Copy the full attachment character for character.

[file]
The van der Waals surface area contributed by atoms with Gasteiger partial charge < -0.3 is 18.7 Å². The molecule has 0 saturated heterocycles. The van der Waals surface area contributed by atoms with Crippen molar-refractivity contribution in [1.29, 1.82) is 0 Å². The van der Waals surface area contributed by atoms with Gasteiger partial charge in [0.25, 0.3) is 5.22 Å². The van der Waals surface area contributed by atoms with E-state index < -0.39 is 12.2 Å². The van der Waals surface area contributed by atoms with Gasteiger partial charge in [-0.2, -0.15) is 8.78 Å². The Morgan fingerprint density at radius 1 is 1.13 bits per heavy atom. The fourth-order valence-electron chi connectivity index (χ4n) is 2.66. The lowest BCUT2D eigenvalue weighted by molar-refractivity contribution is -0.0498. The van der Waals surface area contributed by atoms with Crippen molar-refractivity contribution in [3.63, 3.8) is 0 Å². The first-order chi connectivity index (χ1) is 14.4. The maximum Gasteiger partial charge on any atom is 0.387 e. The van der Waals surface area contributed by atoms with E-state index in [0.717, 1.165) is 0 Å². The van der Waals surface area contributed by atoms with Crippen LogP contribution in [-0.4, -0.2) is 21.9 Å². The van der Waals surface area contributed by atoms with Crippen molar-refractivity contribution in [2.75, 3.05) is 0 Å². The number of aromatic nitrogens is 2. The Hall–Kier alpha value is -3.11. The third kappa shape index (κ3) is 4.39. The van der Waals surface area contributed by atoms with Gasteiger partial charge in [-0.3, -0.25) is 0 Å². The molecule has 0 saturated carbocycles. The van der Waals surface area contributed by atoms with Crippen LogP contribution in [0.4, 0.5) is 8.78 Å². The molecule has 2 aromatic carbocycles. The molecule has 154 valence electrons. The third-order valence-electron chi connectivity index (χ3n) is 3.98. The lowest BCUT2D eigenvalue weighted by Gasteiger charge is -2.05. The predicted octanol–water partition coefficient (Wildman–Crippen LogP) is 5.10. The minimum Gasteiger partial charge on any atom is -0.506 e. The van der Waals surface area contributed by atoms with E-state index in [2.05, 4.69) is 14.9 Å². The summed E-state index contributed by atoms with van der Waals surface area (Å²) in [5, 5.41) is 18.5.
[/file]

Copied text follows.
The van der Waals surface area contributed by atoms with Gasteiger partial charge < -0.3 is 18.7 Å². The molecule has 0 saturated heterocycles. The van der Waals surface area contributed by atoms with Crippen molar-refractivity contribution in [1.29, 1.82) is 0 Å². The van der Waals surface area contributed by atoms with Gasteiger partial charge in [0.25, 0.3) is 5.22 Å². The van der Waals surface area contributed by atoms with E-state index < -0.39 is 12.2 Å². The van der Waals surface area contributed by atoms with Gasteiger partial charge in [-0.2, -0.15) is 8.78 Å². The Morgan fingerprint density at radius 1 is 1.13 bits per heavy atom. The fourth-order valence-electron chi connectivity index (χ4n) is 2.66. The lowest BCUT2D eigenvalue weighted by molar-refractivity contribution is -0.0498. The van der Waals surface area contributed by atoms with Crippen molar-refractivity contribution in [3.63, 3.8) is 0 Å². The first-order chi connectivity index (χ1) is 14.4. The maximum Gasteiger partial charge on any atom is 0.387 e. The van der Waals surface area contributed by atoms with E-state index in [0.717, 1.165) is 0 Å². The van der Waals surface area contributed by atoms with Crippen LogP contribution in [-0.4, -0.2) is 21.9 Å². The van der Waals surface area contributed by atoms with Crippen molar-refractivity contribution in [2.75, 3.05) is 0 Å². The number of aromatic nitrogens is 2. The Hall–Kier alpha value is -3.11. The third kappa shape index (κ3) is 4.39. The van der Waals surface area contributed by atoms with Gasteiger partial charge in [-0.3, -0.25) is 0 Å². The molecule has 0 saturated carbocycles. The van der Waals surface area contributed by atoms with Crippen LogP contribution in [0.4, 0.5) is 8.78 Å². The molecule has 2 aromatic carbocycles. The molecule has 154 valence electrons. The third-order valence-electron chi connectivity index (χ3n) is 3.98. The lowest BCUT2D eigenvalue weighted by Gasteiger charge is -2.05. The predicted octanol–water partition coefficient (Wildman–Crippen LogP) is 5.10. The minimum Gasteiger partial charge on any atom is -0.506 e. The van der Waals surface area contributed by atoms with E-state index in [2.05, 4.69) is 14.9 Å². The summed E-state index contributed by atoms with van der Waals surface area (Å²) in [5, 5.41) is 18.5.